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  • Witnessing Story and Creating Kinship in a New Era of Residential SchoolsCherie Dimaline's The Marrow Thieves
  • Patrizia Zanella (bio)

Positioning Statement: As a non-Indigenous reader who grew up in the Swiss Alps, my relationship to Indigenous literatures has been one of unlearning assumptions and expanding my imaginary. I had the opportunity to teach The Marrow Thieves in my BA class on Two-Spirit and Queer Indigenous Literatures at the University of Geneva, and I am grateful for the lively and generative conversations it prompted. I am also deeply indebted to various Indigenous academic and non-academic communities as a frequent visitor to lands and waters cared for by Indigenous people since time immemorial, as a beneficiary of treaty relationships that enable me to travel to what are currently known as the United States and Canada, and as a student who had the privilege to learn a tiny bit of Anishinaabemowin and nêhiyawêwin—gimiigwechiwi'ininim Dan Gaagigebinesiban Jones miinawaa gakina awiya, kinanâskomitin Darlene Willier.

When apocalypse appears as an overt theme in Indigenous writing, it's more than speculation—it's experiential, even in its most fantastical, because in a very real way it hasn't ended.

—Daniel Heath Justice, Why Indigenous Literatures Matter, 168

Published in September 2017, The Marrow Thieves by Georgian Bay Métis writer Cherie Dimaline, is a dystopian young adult novel which has been both critically acclaimed and widely read in and beyond what is currently known as Canada. It was awarded the 2017 Governor General's Award for young people's literature in Canada, the 2017 Kirkus Prize for young readers' literature in the United States, and the 2018 CODE Burt Award for First Nations, Métis and Inuit Literature.1 It was also discussed on a national stage on Canada Reads in March 2018 and is being taught in classrooms around the country.2 By virtue of its broad [End Page 176] circulation, its public reception, and its unsettling portrayal of an era of "new residential schools" (Dimaline, Marrow 89), The Marrow Thieves arguably intervenes in ongoing national conversations around reconciliation and Indigenous sovereignty.3 By confronting readers with the futurity of settler colonialism, the novel challenges a certain notion of reconciliation: one that understands reconciliation as a process in which settler states benevolently and progressively move away from their foundation on Indigenous dispossession, which aligns with the current government rhetoric of reconciliation and apology for Canada's past. The Marrow Thieves uncovers the violence behind this linear, progressive understanding of time and makes an innovative addition to Indigenous Futurisms, a term Anishinaabe science fiction scholar Grace Dillon coined in 2003 in homage to Afrofuturism (LaPensée).4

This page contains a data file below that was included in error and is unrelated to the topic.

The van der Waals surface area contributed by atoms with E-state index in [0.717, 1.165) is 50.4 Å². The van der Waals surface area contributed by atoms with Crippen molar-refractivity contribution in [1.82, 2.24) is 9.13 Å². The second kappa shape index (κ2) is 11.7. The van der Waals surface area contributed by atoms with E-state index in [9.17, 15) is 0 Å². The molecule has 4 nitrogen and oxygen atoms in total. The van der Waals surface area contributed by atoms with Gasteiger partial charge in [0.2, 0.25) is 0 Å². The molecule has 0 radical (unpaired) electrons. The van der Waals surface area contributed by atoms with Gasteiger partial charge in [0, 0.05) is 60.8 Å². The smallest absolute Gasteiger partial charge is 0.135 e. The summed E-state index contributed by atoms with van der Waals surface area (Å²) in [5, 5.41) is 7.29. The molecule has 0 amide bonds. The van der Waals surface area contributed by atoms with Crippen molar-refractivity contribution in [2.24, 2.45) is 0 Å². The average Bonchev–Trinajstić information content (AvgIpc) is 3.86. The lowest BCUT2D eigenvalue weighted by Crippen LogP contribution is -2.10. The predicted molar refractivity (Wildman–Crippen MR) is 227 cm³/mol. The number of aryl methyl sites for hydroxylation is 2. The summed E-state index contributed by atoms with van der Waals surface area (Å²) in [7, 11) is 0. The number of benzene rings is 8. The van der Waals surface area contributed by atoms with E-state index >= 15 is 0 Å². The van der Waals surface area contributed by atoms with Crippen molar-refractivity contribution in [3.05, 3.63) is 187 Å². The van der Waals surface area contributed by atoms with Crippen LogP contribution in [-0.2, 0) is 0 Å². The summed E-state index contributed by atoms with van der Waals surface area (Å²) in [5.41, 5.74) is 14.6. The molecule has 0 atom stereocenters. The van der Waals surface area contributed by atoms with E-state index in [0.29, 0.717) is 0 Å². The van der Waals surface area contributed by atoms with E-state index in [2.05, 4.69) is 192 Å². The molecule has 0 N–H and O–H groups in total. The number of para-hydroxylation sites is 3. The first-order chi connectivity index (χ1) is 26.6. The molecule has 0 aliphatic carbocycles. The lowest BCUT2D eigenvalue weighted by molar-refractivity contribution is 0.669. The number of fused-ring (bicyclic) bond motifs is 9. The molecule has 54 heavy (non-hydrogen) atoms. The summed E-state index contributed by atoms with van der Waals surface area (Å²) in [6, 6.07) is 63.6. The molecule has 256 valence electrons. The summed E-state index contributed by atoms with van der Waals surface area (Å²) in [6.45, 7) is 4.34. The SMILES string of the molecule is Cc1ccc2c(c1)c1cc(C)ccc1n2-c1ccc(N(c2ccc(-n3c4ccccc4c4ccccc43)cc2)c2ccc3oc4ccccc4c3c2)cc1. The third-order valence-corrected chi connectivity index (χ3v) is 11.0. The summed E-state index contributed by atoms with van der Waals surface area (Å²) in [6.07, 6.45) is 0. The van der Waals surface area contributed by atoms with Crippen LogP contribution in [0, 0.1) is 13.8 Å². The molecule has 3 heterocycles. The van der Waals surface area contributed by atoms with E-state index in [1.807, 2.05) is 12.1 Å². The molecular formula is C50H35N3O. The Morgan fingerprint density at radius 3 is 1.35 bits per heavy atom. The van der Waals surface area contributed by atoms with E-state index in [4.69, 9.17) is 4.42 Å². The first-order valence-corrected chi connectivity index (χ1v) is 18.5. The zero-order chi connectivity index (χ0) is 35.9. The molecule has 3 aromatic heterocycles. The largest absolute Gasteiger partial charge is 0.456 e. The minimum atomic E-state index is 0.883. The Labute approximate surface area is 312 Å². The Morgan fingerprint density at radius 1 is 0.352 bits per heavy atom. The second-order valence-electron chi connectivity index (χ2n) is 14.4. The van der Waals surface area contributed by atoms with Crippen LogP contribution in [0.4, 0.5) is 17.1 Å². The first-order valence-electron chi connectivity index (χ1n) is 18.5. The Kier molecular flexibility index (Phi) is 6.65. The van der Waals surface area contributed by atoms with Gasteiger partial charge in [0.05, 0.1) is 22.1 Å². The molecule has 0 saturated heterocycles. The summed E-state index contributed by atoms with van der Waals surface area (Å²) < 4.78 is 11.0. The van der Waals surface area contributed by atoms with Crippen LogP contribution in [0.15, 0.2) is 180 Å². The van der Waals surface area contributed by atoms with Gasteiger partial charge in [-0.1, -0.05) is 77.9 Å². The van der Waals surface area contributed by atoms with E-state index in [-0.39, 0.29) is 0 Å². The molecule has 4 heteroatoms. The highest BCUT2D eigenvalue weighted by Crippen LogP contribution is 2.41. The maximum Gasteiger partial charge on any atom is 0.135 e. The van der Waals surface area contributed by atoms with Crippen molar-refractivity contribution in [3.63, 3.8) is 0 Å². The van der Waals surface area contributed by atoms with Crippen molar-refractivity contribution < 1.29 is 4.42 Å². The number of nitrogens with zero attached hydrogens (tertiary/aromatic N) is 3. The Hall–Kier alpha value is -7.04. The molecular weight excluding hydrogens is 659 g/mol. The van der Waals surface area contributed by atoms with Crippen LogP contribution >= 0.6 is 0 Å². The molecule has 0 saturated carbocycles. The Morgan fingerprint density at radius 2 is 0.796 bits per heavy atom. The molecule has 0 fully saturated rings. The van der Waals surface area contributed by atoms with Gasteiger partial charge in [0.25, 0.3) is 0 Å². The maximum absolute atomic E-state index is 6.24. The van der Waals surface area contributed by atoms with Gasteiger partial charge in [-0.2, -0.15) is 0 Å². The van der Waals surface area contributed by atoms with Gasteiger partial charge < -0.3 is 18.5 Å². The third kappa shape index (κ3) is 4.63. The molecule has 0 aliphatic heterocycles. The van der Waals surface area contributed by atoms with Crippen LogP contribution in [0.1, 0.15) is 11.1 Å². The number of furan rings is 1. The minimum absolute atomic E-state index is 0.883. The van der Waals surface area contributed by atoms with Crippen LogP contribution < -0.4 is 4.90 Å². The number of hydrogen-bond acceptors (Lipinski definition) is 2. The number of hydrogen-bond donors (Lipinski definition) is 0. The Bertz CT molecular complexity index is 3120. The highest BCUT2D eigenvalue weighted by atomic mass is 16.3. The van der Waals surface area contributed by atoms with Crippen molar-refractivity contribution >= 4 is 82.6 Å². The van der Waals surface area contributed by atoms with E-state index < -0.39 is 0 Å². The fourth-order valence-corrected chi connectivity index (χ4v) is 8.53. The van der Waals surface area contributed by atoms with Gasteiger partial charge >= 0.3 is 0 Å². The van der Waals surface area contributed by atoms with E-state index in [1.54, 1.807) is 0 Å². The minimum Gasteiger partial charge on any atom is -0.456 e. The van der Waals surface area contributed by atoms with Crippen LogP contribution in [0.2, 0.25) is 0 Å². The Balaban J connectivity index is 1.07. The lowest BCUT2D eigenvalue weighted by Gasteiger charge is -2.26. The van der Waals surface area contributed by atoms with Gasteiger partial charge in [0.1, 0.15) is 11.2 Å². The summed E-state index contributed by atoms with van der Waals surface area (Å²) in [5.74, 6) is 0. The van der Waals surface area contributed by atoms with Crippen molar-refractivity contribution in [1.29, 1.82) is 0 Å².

As Eve Tuck (Unangax̂) and K. Wayne Yang assert, settler state reconciliation and apologies operate as "settler moves to innocence" aimed at "rescuing settler normalcy, [at] rescuing a settler future" (35).5 I consider Canada's official reconciliation discourse to operate within settler colonialism's efforts at "self-supersession," at "cover[ing] its tracks," at "extinguish[ing] itself" by "justif[ying] its operation on the basis of the expectation of its future demise" (Veracini 3). The Canadian state's reconciliation discourse promises a future in which the settler state will overcome its harmful past and cease to operate according to the settler-colonial logics of elimination and replacement.6 In contrast to settler colonialism's promise of its future demise, that is to say the promise that the settler state will cease to be structurally genocidal, The Marrow Thieves portrays an apocalyptic era of heightened policing and genocide of human and other-than-human beings. The protagonists' telling of "coming-to stories"—their narrated personal experience—and "Story"—the shared oral history—reveals settler colonialism's coconstitutive attempts at self-supersession and Indigenous elimination. The setting, the plot, and the embedded storytelling episodes disrupt settler moves to innocence by uncovering the tracks settler colonialism seeks to hide. In short, the novel depicts apocalypse not as something new but as something "that hasn't ended" (Justice, Why 168).

Most importantly, The Marrow Thieves celebrates the Indigenous and Afro-Indigenous protagonists' active resistance to being targeted, which disrupts the settler-colonial construction...


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pp. 176-200
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